Of the total, 46,865,000 returns
s h o w e d taxable income. The
amount was $149,400,000,000--also
a record.
Individuals paid income taxes
totaling $34,400,000,000. This was
another new high, topping the
previous year by $1,662,000,000.
Mr. Average Taxpayer reported
a gross income in the $4,500-
$5,000 bracket. This was the me-
dian bracket, with about half the
returns showing less income and
half showing more.

Receive your MS in Electrical Engineering,
Mechanical Engineering or Physics at RCA's
expense, through the RCA Graduate Study
Program. At the same time, you're beginnmng
your RCA career as an engineer on a fully
professional level, getting a head start in the
field you prefer. RCA pays the full cost of
your tuition, fees and approved texts while
you take graduate study part-time at the Uni-
versity of Pennsylvania or Rutgers University.
Or, your may prefer a different path ahead .. .
RCA Design and Development Specialized
Training. here is another of RCA's pro.
grams for careers, in which you begin by'
working full-time on planned technical assign-
ments. Experienced engineers and interested
management guide your progress. You may
receive assignments in design and development.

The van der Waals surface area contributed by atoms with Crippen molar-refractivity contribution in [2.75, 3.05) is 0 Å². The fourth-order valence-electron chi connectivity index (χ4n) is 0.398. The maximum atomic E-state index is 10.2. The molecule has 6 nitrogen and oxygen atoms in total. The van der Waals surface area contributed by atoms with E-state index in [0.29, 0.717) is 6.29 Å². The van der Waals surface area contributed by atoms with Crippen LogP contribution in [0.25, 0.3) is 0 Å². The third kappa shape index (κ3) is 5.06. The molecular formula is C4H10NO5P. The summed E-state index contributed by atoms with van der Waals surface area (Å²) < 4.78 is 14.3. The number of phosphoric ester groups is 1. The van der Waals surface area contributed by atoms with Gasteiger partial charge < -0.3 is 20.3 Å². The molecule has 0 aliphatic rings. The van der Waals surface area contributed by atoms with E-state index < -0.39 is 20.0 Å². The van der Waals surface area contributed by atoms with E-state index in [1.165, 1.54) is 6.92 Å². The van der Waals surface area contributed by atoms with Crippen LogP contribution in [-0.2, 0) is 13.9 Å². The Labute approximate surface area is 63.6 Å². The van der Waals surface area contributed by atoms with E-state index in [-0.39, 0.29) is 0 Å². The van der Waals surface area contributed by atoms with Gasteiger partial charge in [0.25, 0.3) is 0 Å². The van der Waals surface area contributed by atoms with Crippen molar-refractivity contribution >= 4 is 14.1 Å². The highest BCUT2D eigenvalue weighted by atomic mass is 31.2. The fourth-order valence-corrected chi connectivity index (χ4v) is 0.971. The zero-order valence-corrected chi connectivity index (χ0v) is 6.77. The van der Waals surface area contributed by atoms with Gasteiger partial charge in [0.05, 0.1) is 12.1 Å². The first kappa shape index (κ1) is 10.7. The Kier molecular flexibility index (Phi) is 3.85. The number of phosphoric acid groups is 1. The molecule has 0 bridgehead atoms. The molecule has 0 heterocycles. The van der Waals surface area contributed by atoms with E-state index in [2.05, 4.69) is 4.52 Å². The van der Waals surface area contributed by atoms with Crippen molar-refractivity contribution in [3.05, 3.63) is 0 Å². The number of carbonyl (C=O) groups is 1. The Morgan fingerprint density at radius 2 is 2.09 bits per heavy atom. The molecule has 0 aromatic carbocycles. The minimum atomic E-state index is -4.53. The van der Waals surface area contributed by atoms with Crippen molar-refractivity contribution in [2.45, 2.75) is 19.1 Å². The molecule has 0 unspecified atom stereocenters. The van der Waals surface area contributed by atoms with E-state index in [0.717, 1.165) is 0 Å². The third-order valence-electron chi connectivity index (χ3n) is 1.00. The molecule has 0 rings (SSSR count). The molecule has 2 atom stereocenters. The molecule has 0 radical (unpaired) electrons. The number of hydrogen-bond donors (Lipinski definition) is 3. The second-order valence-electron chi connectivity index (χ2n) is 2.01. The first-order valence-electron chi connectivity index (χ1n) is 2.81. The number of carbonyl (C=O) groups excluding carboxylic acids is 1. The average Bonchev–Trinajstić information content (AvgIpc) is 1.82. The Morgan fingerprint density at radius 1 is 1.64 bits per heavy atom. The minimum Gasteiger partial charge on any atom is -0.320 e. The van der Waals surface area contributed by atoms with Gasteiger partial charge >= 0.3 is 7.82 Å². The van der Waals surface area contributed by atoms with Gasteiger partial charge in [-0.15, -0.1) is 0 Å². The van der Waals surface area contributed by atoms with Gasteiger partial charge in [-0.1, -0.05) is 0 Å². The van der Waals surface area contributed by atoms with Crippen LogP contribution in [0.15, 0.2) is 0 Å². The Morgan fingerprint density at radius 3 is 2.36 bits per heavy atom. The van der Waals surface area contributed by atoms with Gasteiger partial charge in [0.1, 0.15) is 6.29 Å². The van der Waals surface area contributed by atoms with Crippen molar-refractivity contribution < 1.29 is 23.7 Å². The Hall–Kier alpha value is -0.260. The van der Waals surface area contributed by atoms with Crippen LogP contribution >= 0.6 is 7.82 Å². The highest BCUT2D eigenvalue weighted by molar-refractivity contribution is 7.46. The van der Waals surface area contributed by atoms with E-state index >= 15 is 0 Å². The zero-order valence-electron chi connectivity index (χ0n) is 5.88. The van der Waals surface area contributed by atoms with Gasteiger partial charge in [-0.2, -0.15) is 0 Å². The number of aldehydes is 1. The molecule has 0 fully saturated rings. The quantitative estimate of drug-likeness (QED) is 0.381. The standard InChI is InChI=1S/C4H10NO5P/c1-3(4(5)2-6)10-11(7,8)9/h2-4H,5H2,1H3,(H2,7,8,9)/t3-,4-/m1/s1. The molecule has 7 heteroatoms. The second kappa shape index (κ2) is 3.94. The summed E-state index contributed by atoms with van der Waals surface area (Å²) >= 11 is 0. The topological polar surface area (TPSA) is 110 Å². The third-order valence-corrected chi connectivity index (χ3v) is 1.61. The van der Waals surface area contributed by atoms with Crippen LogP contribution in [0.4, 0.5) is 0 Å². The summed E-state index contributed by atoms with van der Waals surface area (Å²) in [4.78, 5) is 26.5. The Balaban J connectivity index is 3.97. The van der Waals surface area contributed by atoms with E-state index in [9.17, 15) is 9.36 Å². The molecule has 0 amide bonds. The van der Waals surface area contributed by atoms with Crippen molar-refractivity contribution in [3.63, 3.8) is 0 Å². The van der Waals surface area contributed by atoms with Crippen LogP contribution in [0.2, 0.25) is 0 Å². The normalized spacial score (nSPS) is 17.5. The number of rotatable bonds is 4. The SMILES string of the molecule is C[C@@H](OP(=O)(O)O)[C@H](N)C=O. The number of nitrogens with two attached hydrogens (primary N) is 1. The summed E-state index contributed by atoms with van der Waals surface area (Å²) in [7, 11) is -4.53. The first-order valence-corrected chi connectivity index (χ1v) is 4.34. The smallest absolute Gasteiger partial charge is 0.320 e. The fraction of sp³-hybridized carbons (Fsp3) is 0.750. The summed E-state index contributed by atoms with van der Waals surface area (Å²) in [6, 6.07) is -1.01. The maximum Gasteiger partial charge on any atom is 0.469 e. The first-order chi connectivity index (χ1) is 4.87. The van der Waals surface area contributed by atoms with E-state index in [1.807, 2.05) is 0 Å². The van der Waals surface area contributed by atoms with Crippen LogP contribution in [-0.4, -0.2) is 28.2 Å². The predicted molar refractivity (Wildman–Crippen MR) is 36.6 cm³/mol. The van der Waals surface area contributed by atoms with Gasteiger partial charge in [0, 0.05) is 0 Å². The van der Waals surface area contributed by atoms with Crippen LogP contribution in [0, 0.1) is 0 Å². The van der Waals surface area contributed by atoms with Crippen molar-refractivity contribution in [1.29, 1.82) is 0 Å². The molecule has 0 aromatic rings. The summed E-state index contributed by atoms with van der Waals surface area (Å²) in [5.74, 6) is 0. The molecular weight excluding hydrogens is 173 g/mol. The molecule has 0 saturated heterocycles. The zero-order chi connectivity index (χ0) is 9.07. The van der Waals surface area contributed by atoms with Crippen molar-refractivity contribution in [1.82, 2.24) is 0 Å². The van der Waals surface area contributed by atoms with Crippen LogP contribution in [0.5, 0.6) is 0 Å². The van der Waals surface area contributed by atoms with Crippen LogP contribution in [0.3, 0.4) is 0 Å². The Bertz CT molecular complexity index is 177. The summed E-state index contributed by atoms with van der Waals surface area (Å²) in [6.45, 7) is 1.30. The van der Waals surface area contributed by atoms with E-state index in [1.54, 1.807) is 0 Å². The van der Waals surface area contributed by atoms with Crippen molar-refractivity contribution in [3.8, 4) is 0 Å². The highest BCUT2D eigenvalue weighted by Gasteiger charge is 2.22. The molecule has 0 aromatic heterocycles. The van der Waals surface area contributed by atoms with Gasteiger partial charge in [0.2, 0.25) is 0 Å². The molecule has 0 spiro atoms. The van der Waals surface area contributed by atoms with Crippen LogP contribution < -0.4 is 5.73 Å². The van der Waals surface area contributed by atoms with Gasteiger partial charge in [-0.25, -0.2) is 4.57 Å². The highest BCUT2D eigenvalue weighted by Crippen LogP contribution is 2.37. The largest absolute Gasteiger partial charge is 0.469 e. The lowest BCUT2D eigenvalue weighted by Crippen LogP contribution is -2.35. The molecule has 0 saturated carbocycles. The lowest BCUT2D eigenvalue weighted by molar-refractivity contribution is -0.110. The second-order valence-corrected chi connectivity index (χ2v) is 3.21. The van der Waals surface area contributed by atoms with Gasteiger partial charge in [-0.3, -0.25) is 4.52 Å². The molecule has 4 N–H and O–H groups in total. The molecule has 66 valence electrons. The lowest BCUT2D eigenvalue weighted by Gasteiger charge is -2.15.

Right now, see your placement ofcer. Get squared
away on a specific time for your interview.' And get
your copies of the brochures that also help to/ill you in
on the RCA picture. If you're tied up when RCA's
representative is here, send a uresune to the address
shown at right:

of radar, airborne electronics, computers,
missile electronics, television, radio and other
equipment fields, as well as in electron tubes,
semiconductor materials and devices, and
space electronics.
Your experience or advanced education may
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open this path to him.
There's a lot more that's extremely interesting
about an RCA engineerihg career. You should
have these facts to make a wise decision about
your future. Get them in person very soon
when an RCA engineering management repre-
sentative arrives on campus-
Mr. Robert Haklisch, Manager
College Relations, Dept. CR-5
s Radio Corporation of Amereii
s Camden 2, N. J.

:.. As an RCA Engineer

The other man voluntarily
handed over a notebook in which
was found secret data written in
invisible ink.
(The State Department said the
notebook was suddenly produced
while Langelle was being,forcibly
held- and the embassy official said
he never had seen it before.)'
Produces Documents
The man later produced docu-
ments identifying himself as Rus-
sell Langelle of the United States
embassy. He then was released.
The Russian, whose name was not
given, still is being held.
A foreign ministry statement,
distributed later by Tass news
agency, did not go into detail in
charging that Langelle "used his
stay in the Soviet Union for in-
telligence activity."
The statement, said he was of-'
fered (presumably "ordered") to